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I started taking an acting class this semester just for something to do/trying something new/ meeting new people. I had no idea I would benefit from it this much. When I took theatre in high school, I was way too focused on being nervous about performing in front of people. At 24, that really doesn't bother me any more and I am able to focus on the acting itself. It is incredibly therapeutic. In our day-to-day lives, we spend so much time talking ourselves down from intense emotions that to have to push yourself to feel a particular emotion, especially an unpleasant one, is incredibly difficult. Once you practice enough and do it though, it is so rewarding. Sometimes I like to take hallucinogens as a way to explore my own mind, and I have found this class to be as therapeutic (but in a slightly different way.) Nothing could have prepared me for how intense it was going to be, but I am so glad I threw myself in. It has made me decide I want to pursue it consistently as a hobby, and I definitely recommend that anybody else try it out too.
I know this might sound ridiculous, and this definitely isn't the only thing you should be doing, but whenever I have a breakup with someone, I find it really comforting to remind myself that it is okay to feel this way now and that I'll feel much better in a month, a week, or even a few days, and just need to stick it out a bit.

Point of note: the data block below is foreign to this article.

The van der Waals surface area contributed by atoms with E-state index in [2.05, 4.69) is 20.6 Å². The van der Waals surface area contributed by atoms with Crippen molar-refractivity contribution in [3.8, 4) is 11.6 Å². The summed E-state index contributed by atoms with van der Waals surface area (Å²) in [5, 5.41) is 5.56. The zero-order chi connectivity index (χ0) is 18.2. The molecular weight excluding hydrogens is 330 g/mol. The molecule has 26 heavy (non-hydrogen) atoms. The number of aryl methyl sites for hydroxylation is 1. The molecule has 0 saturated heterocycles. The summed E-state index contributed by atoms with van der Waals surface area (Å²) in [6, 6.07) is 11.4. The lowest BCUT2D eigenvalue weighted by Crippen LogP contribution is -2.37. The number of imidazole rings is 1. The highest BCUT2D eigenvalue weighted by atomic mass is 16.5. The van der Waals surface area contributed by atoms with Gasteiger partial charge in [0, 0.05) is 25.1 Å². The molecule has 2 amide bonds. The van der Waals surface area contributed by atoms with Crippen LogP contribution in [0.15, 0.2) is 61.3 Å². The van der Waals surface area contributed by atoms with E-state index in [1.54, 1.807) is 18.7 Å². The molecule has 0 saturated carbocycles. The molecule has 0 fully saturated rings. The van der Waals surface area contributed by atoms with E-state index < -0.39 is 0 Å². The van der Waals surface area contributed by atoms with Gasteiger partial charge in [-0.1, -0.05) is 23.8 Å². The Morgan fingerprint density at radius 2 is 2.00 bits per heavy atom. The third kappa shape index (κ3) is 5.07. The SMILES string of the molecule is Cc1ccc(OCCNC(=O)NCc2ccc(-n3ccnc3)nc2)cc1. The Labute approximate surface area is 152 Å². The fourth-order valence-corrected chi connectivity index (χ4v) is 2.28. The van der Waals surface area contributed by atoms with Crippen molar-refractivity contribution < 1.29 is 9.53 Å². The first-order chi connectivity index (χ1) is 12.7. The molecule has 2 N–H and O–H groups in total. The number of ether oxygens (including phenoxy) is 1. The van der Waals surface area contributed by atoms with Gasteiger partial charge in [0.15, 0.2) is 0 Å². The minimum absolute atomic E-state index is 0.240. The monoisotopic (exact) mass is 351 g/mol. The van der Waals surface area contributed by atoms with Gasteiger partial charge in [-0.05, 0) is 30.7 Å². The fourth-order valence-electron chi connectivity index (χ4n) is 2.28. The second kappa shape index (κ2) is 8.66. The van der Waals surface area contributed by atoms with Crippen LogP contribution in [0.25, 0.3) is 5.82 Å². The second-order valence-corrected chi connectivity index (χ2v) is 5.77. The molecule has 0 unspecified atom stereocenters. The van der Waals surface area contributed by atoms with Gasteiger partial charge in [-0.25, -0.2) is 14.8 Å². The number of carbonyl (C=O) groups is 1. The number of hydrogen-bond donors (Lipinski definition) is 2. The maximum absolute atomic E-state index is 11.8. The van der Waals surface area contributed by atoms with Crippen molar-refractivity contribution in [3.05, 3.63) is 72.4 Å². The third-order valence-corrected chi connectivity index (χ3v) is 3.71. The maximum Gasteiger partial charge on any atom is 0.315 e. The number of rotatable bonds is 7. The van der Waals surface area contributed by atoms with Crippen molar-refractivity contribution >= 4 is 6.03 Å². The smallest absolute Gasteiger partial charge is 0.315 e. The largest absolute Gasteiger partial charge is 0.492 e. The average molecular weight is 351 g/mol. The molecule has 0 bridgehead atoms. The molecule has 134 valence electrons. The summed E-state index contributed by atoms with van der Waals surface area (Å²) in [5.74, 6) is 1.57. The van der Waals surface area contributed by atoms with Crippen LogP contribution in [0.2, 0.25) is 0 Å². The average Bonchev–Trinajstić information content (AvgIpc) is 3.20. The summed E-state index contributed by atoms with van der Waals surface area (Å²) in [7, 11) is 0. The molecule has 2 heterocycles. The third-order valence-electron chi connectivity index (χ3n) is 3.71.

Your last comment was interesting to me, although not for the purposes of the original thread. I can understand what you are saying in a more formal setting, but let's say, for example, if there is a school science project or even a group of friends deciding where to go for dinner, and nobody is taking initiative or making any executive decisions. Oftentimes if someone makes a decision, people automatically start taking that person's lead and asking them how they want things to go. Do you object to someone making this type of first move?
Room for one more?
The problem I have with this article is that, even if I were to agree (which I might, I am not convinced either way) that it makes more sense to explain patterns of irrationality as overall character flaws instead of explaining each idea in terms of the individual situation that led to it... why does it matter? Obviously people believing crazy things matters, but at the end of the day the way to address it is mostly the same. You educate people and address the points they make, regardless of whether or not it was their points that originally persuaded them or simply the people and ideas they were surrounded by. Just calling it a "character flaw" doesn't really seem to help anybody. If anything, is a somewhat defeatist attitude.
There isn't much one can do with this. It asserts that there are certain ways men and women "should" behave without giving any reason for why that is the case. It just appears to assume that the reader will take it all at face value.